• Performance issues like N+1 SQL queries, slow function calls and sluggish HTTP requests.

Those problems can then be displayed as interactive visual maps explaining the behavior causing the issue.

It leaves a comment in GitHub, including links to the problematic code. None of the data is sent to a third party; it’s stored as artifacts in your GitHub build system.

Changes are represented visually as a “code diff,” a comparison of the code before and after a change that highlights the difference.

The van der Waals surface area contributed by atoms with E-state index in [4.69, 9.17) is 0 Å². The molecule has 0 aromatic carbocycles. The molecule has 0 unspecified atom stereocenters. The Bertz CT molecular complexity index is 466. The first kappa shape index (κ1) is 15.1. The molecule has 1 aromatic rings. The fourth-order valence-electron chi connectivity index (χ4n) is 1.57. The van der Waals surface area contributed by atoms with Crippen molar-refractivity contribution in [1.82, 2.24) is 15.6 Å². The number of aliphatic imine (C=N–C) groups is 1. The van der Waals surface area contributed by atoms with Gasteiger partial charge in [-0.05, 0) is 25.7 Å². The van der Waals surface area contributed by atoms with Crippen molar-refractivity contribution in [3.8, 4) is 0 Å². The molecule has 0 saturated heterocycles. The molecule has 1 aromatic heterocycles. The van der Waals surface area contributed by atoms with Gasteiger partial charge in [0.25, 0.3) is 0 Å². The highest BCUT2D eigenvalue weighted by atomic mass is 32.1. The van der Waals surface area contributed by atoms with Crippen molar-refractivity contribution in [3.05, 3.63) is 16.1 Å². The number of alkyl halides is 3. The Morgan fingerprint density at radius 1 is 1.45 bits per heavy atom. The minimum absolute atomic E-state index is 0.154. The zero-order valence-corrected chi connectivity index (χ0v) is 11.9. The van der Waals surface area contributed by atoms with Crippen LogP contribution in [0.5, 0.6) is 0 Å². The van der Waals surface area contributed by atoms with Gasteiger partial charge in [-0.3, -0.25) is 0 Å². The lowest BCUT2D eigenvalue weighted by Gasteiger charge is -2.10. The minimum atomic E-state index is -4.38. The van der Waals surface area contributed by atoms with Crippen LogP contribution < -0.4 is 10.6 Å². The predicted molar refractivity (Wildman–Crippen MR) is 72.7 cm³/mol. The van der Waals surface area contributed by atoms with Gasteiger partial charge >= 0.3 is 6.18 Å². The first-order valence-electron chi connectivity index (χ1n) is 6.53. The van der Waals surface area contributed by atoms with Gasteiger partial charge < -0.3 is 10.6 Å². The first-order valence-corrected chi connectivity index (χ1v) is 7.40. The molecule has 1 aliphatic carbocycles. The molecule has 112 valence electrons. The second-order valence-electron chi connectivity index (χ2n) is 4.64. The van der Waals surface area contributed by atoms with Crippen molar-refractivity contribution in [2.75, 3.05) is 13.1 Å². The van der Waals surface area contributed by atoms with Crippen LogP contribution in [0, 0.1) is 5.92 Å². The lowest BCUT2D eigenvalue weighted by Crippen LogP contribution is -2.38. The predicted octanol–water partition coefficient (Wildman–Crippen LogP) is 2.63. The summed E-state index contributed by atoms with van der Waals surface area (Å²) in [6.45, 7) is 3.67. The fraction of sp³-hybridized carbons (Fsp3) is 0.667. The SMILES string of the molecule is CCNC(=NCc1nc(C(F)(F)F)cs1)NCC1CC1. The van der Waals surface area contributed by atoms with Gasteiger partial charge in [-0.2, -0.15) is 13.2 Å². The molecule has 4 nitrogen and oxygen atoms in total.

In the IDE, you can see a sequence diagram for the branch you are working on, but it doesn’t provide you with a comparison of before and after and calculate the differences. It reflects the code you are working on the current state — and only your own work.

In creating the CI tool, the company had to figure out how to represent changes would affect the application’s behavior, and across branches.

“It isn’t only the instance of new containers or code appearing, although that is one kind of change,” said Lawler. “It includes function pathways appearing or disappearing, new API routes and removal of API routes, and changes to queries. So how do you reflect that to a user who needs to review the code, and then how do you zero in on changes that matter and surface those?